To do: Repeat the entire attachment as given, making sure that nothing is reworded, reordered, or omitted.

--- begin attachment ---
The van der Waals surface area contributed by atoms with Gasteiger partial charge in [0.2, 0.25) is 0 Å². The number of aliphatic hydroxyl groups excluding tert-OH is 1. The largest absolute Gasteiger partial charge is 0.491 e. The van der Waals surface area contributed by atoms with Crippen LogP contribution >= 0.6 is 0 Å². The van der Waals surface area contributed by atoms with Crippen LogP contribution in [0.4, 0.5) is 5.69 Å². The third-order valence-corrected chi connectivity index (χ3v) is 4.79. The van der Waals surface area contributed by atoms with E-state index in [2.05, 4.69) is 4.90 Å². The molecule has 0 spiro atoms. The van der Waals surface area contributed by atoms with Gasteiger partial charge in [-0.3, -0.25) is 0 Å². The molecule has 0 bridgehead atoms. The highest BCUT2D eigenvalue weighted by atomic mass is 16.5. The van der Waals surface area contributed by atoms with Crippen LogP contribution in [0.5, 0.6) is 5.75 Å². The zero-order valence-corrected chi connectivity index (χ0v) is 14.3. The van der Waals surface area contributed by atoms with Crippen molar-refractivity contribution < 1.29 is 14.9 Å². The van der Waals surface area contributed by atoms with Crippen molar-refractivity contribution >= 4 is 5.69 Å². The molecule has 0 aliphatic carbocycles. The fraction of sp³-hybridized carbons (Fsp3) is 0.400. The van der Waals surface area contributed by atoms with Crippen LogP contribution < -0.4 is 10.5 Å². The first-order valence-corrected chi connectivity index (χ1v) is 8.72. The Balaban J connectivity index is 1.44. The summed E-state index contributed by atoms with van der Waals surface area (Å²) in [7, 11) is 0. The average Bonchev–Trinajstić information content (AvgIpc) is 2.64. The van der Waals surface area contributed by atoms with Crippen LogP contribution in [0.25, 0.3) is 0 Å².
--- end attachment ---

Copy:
The van der Waals surface area contributed by atoms with Gasteiger partial charge in [0.2, 0.25) is 0 Å². The number of aliphatic hydroxyl groups excluding tert-OH is 1. The largest absolute Gasteiger partial charge is 0.491 e. The van der Waals surface area contributed by atoms with Crippen LogP contribution >= 0.6 is 0 Å². The van der Waals surface area contributed by atoms with Crippen LogP contribution in [0.4, 0.5) is 5.69 Å². The third-order valence-corrected chi connectivity index (χ3v) is 4.79. The van der Waals surface area contributed by atoms with E-state index in [2.05, 4.69) is 4.90 Å². The molecule has 0 spiro atoms. The van der Waals surface area contributed by atoms with Gasteiger partial charge in [-0.3, -0.25) is 0 Å². The molecule has 0 bridgehead atoms. The highest BCUT2D eigenvalue weighted by atomic mass is 16.5. The van der Waals surface area contributed by atoms with Crippen LogP contribution in [0.5, 0.6) is 5.75 Å². The zero-order valence-corrected chi connectivity index (χ0v) is 14.3. The van der Waals surface area contributed by atoms with Crippen molar-refractivity contribution < 1.29 is 14.9 Å². The van der Waals surface area contributed by atoms with Crippen molar-refractivity contribution >= 4 is 5.69 Å². The molecule has 0 aliphatic carbocycles. The fraction of sp³-hybridized carbons (Fsp3) is 0.400. The van der Waals surface area contributed by atoms with Crippen LogP contribution < -0.4 is 10.5 Å². The first-order valence-corrected chi connectivity index (χ1v) is 8.72. The Balaban J connectivity index is 1.44. The summed E-state index contributed by atoms with van der Waals surface area (Å²) in [7, 11) is 0. The average Bonchev–Trinajstić information content (AvgIpc) is 2.64. The van der Waals surface area contributed by atoms with Crippen LogP contribution in [0.25, 0.3) is 0 Å².